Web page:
There are a lot of events in life in which there aren’t really any prizes for coming second, let alone any further back. Job interviews, for instance. Room / house viewings. Bidding for dep / last-minute gig openings. One person gets it, some others might be assured their details will be held on file in case of another vacancy / dropout, but that’s nearly always a dead letter. The most you can do is try and use the experience to improve what you do (or at least do less things wrong!) next time – and in a lot of cases that is sheer guesswork. I can’t really email one of Stornoway back and say ‘OK, so you picked someone else as your new housemate and I respect that, but what things would have made me more likely to get the room?’ It’s OK for long-term job applications and I often do it, but you can’t really do it as a freelancer or outside of work.
The thing is, despite me previous post on being only as good as your last gig, there’s no necessary connection between how the last one, twenty, a thousand applications went and how the next one will go. Likely, but not necessary. It’s like flipping a coin: on average, you get equal numbers of heads and tails eventually. But within any finite observable number of experiments, it is possible to get any combination of results, up to and including all of one and none of the other. And however many heads you’ve had, it doesn’t make getting a tail next time ‘inevitable’; in fact, it doesn’t change the odds of getting a tail next time at all: 50%.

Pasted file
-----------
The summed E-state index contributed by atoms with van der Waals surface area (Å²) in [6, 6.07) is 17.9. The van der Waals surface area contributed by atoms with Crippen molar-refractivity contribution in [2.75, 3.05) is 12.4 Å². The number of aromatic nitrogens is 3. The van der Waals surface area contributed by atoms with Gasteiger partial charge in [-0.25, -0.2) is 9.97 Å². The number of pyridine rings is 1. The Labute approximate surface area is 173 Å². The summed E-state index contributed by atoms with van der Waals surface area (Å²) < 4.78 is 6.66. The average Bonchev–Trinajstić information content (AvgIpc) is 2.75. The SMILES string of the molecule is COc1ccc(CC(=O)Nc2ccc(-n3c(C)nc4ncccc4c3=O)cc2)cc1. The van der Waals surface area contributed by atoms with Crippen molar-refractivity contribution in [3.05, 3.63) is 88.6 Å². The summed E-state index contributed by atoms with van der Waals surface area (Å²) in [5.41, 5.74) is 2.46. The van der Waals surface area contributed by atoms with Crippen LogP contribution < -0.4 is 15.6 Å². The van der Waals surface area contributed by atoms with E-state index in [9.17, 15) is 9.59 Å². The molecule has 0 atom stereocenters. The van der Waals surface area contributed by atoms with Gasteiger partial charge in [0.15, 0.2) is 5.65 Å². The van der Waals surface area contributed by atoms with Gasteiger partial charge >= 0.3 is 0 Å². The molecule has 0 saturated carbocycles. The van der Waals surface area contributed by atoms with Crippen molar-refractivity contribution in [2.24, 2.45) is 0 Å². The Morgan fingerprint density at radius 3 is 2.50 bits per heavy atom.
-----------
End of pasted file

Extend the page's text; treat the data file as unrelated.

Now, you can rightly argue that none of the situations I’ve mentioned above, some of which are really frustrating me right now, are random and invariant in the way that flipping a coin is. Surely the better and/or better-promoted musicians get hired; surely the more likeable people with more compatible interests and schedules get picked as housemates. Which is true of each instance. But the pools of applicants in each case are so large and potentially different that you can argue there is a large element of randomness involved. And in the meantime, my standing in most of those stakes does not significantly change. In the house case because my work, personality and interests aren’t changing from one room viewing to the next (!); in the music one as much as anything else because new promo material is slow to come through and my experience is the same until someone hires me, which isn’t happening. So if you consider the pools to average out similarly, then I’ll be in a similar standing relative to them and the situation is replaying only small objective differences (except perhaps taste of the person getting to choose).
As I’ve already uncovered a certain amount of my old maths studies in this post, let’s grab another one: Fibonacci numbers. These occur in lots of places in nature, they have relevance to flowerheads and spiral shapes and numbers of petals and they’ve been used as inspiration from music to architecture. The underlying principle is very simple: you get each next number by adding the last two together: so 1+1=2, 1+2=3, 2+3=5, 3+5=8 and so on.
Did you notice how I started there? Of course, for most advanced mathematicians you don’t start anything at 1. You at least want to be able to trace back what it would be at 0. But 0+0=0, and 0+0 carries on being 0 to infinity. The way you get the sequence started is to arbitrarily sling in a 1; so the normal version of the Fibonacci sequence goes: 0 1 1 2 3 5 8 etc.
I think this freelance music lark may be a little like that. Someone will have to more or less arbitrarily sling something (or more likely there will need to be a handful of somethings – the metaphor is creaking here) my way, in order for me to list the experience and look more like a pro where it counts, in order to make contacts and be taken seriously and get hired more, etc. etc. And until that happens, arguably all the effort – even the hundreds of pounds and tens of hours I’m anticipating putting into a showreel, and all the time, money and effort I’ve already put into the website, demos, photos and sheer hustling, is only trying to very slightly imbalance the coin my way – like rubbing at it on one side with a cloth.
So much for independence and autonomy.